Not so long ago, Detroit tended to enter the popular imagination through one of three routes: pictures in coffee-table books, in art galleries, or on the Internet. You’ve seen those ubiquitous images of the city’s decline that fall under the banner of “ruin porn” — such default spectacles as the gutted Michigan Central Station and Packard plant, along with artfully sagging houses, abandoned offices carpeted with lovely moss, picturesque trees sprouting out of piles of discarded textbooks, once-lordly theaters full of parked cars, grassy pampas where proud neighborhoods once stood.
The vanguard of ruin porn were such books as The Ruins of Detroit by Yves Marchand and Romain Meffre, Detroit Disassembled by Andrew Moore, and American Ruins by Camilo J. Vergara, which centered on Detroit but included Camden, N.J., Gary, Ind., and other poster children for urban blight. In addition to these glossy books, there have been a fair number of gassy ones, such as last year’s A Violent Embrace: Art and Aesthetics After Representation by Renée C. Hoogland, who yammers about “presentness” and “instantiations of the phenomenon of pictoriality as such.” Out of this post-grad gas, Hoogland does manage to produce at least one clear insight about why Detroit ruin porn is so potent and so ubiquitous:
It seems safe to say, however, that it is not so much the stories of Detroit, but its images, the visual imprint of its ruins, the horrifying pictures of its material disintegration, that form the most abiding impression of the city today, not only in the United States but around the world.
Sad to say, she’s right. The facile visual shorthand of ruin porn has eclipsed nuanced narrative as a way of telling the complex story of Detroit. It doesn’t help that much of the verbal narrative has been journalism written by reporters who dropped in to do a story, then left. This drive-by posse didn’t do the city many favors. There has recently been a flowering of very fine books about Detroit — by Mark Binelli, Charlie LeDuff, Anna Clark, and others — but, as Hoogland pointed out, they don’t have the crack-pipe appeal of ruin porn’s fetishistic images.
The absolute nadir of ruin porn has to be a video from 2013, the Detroit segment of the Tracing Skylines sponsored by Red Bull. In this segment, freestyle skiers do stunts in, around and on top of abandoned buildings in Detroit. Sometimes these young white bros pause to fret about the presence of “sketchy crackhead” (i.e., black) characters lurking near their video shoot. They might steal our expensive cameras and ski gear! White boys cavorting in the bombed-out remains of America’s blackest city — it’s sickening and obscene.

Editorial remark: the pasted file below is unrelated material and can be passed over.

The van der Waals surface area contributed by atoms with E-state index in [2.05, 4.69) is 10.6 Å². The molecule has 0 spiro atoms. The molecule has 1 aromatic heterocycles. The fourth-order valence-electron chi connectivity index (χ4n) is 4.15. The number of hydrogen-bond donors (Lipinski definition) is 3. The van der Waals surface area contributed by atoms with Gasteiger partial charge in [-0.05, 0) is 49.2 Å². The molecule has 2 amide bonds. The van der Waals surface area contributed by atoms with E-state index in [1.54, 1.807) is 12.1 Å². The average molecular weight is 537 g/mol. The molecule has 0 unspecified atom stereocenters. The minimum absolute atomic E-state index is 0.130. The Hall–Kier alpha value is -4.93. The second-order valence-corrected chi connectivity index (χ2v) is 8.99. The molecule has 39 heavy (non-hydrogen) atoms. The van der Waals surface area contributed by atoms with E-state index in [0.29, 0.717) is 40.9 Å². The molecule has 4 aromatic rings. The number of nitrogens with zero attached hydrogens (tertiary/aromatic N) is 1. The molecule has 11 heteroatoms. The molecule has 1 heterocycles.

John Gallagher, the insightful reporter and architecture critic for the Detroit Free Press, rightly lumped such works together as “those dreary celebrations of ruins that came into vogue a few years ago.”
Now, with the same astonishing swiftness that the city emerged from bankruptcy, Detroit has begun to go beyond ruin porn and take a different route to the popular imagination: movie screens. As Detroit native Mark Binelli has written, “Detroit’s brand has become authenticity.” Authenticity is one thing you cannot fake, and it may be the one thing filmmakers crave above tax breaks (which have been generous in Michigan but are now under severe political pressure by the Republican-controlled state legislature).
The recent burst of movies shot in Detroit do not merely use the city as a backdrop to establish authenticity; they use the city as a character, as a crucial part of each movie’s atmosphere. There are many Detroits, but the one that’s making its way onto movie screens today is dark and moody. These movies don’t focus on the cheap thrill of photogenic ruins; they focus on the far deeper beauty that dwells in the shadows.
Here are just four of the many recent movies that show how the Motor City moved beyond ruin porn to become an unlikely movie star:
1. Only Lovers Left Alive
In 2013, Jim Jarmusch came out with a vampire/hipster mash-up set in Detroit and Tangier, featuring a pair of too-cool-for-school vampires named Adam (Tom Hiddleston) and Eve (Tilda Swinton). He’s holed up in a gloomy mansion in Detroit’s once-opulent Brush Park, with his expensive guitars and vinyl record collection and a growing sense of despair at the folly of the human race; she’s at their second home in Tangier, reading Miguel de Cervantes and David Foster Wallace when she’s not copping super-pure blood from Christopher Marlowe (John Hurt), who’s still bummed, after all these centuries, that he didn’t get credit for writing the Bard’s stuff. You begin to get the idea that this movie isn’t about vampires so much as it’s about connoisseurs who have a heightened appreciation for art, music, and literature that surpasses that of mere mortals, who they deride as “zombies.” Which is to say it’s about people who, like Jim Jarmusch, are hip.
Since Adam and Eve are vampires, the movie takes place entirely after dark. On blood-gathering missions, they drive through Detroit’s abandoned nighttime streets, occasionally passing a lone police car. The eeriness is nearly physical. The lovers do visit a ruin porn staple, the Michigan Theater, but the city doesn’t provide scenery so much as it provides atmosphere, a sense of limitless dread. When there’s nothing out there, anything is possible, and most of it is bad.